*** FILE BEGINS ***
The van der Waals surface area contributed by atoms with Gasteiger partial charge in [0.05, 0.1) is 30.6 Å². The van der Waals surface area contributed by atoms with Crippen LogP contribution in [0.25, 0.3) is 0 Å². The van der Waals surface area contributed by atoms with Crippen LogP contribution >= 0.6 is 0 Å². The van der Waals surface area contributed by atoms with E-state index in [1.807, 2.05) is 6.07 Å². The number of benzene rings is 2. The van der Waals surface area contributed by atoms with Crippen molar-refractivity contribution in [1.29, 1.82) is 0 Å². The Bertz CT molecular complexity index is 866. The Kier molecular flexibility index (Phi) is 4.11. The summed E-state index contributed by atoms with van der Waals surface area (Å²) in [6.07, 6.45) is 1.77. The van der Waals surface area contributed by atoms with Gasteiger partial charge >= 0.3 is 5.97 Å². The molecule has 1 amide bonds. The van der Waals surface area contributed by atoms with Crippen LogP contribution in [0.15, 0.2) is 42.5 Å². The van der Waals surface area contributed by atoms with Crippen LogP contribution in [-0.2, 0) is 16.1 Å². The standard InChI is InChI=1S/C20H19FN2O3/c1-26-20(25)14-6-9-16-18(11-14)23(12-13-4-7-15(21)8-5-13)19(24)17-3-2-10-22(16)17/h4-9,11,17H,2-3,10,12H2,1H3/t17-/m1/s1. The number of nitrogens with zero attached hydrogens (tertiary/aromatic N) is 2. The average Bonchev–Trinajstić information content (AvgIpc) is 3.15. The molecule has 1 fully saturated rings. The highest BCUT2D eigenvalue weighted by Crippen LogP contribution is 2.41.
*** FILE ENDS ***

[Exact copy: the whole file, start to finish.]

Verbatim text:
The van der Waals surface area contributed by atoms with Gasteiger partial charge in [0.05, 0.1) is 30.6 Å². The van der Waals surface area contributed by atoms with Crippen LogP contribution in [0.25, 0.3) is 0 Å². The van der Waals surface area contributed by atoms with Crippen LogP contribution >= 0.6 is 0 Å². The van der Waals surface area contributed by atoms with E-state index in [1.807, 2.05) is 6.07 Å². The number of benzene rings is 2. The van der Waals surface area contributed by atoms with Crippen molar-refractivity contribution in [1.29, 1.82) is 0 Å². The Bertz CT molecular complexity index is 866. The Kier molecular flexibility index (Phi) is 4.11. The summed E-state index contributed by atoms with van der Waals surface area (Å²) in [6.07, 6.45) is 1.77. The van der Waals surface area contributed by atoms with Gasteiger partial charge >= 0.3 is 5.97 Å². The molecule has 1 amide bonds. The van der Waals surface area contributed by atoms with Crippen LogP contribution in [0.15, 0.2) is 42.5 Å². The van der Waals surface area contributed by atoms with Crippen LogP contribution in [-0.2, 0) is 16.1 Å². The standard InChI is InChI=1S/C20H19FN2O3/c1-26-20(25)14-6-9-16-18(11-14)23(12-13-4-7-15(21)8-5-13)19(24)17-3-2-10-22(16)17/h4-9,11,17H,2-3,10,12H2,1H3/t17-/m1/s1. The number of nitrogens with zero attached hydrogens (tertiary/aromatic N) is 2. The average Bonchev–Trinajstić information content (AvgIpc) is 3.15. The molecule has 1 fully saturated rings. The highest BCUT2D eigenvalue weighted by Crippen LogP contribution is 2.41.